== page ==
Hard times in the wood industry
Along with many other parts of the economy, the forest products industry is suffering. Demand for wood products is tightly linked to housing activity, so the housing crash created ripples that are negatively affecting loggers, sawmills, flooring and cabinet manufacturers – almost all wood manufacturers – across the state.
Even before the recent economic troubles and the bursting of the housing bubble, there were challenging conditions for wood products producers. Globalization has introduced new sources of competition from around the globe. This has suppressed prices for wood and wood products. In fact, a recent analysis by an economist at the University of Michigan suggests that lumber is cheaper than it has ever been (after accounting for inflation). In addition, the most prevalent species in Tennessee (the oaks) are currently not as fashionable for many applications as they once were. This ‘double-whammy' is resulting in a forest products market in Tennessee that many experienced industry folks are calling the worst ever. A number of mills have closed and many more are operating on reduced schedules.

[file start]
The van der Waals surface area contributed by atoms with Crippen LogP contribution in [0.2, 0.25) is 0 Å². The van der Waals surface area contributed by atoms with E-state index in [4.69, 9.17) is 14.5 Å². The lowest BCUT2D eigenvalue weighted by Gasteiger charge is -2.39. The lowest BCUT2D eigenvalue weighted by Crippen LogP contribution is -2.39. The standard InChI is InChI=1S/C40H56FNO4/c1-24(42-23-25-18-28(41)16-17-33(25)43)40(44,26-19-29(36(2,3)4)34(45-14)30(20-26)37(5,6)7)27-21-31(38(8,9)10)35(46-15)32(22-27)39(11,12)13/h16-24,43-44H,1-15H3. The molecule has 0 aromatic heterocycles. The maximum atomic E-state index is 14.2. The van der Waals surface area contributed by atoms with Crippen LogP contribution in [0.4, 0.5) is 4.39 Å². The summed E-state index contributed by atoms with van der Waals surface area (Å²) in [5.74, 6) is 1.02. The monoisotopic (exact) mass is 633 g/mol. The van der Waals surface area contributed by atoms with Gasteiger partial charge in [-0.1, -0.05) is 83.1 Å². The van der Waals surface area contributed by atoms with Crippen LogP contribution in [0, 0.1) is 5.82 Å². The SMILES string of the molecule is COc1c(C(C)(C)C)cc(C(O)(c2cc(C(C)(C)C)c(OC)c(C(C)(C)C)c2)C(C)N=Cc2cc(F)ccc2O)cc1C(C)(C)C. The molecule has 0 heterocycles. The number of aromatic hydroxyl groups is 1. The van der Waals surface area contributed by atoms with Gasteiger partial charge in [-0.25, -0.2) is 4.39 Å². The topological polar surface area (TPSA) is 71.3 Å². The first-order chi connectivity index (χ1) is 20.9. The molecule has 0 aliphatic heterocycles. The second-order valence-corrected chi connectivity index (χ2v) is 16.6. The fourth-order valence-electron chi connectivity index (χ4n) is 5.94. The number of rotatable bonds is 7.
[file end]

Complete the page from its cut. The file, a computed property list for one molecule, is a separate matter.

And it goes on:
The longer-term outlook is more positive, for those mills that can survive until the market picks up. Tennessee has an abundant, high-quality, sustainable forest resource and American hardwoods are well-regarded in the world market. Demand for wood products is expected to increase in general and fashion may change again to favor darker woods like oak.
The forest industry is a large part of Tennessee's economy. Like other parts of the economy, the wood industry is suffering badly but, although the timing of the recovery is uncertain, we can look forward to a better future for the wood business.
For more information, contact Adam Taylor at 865-946-1125 or AdamTaylor@utk.edu .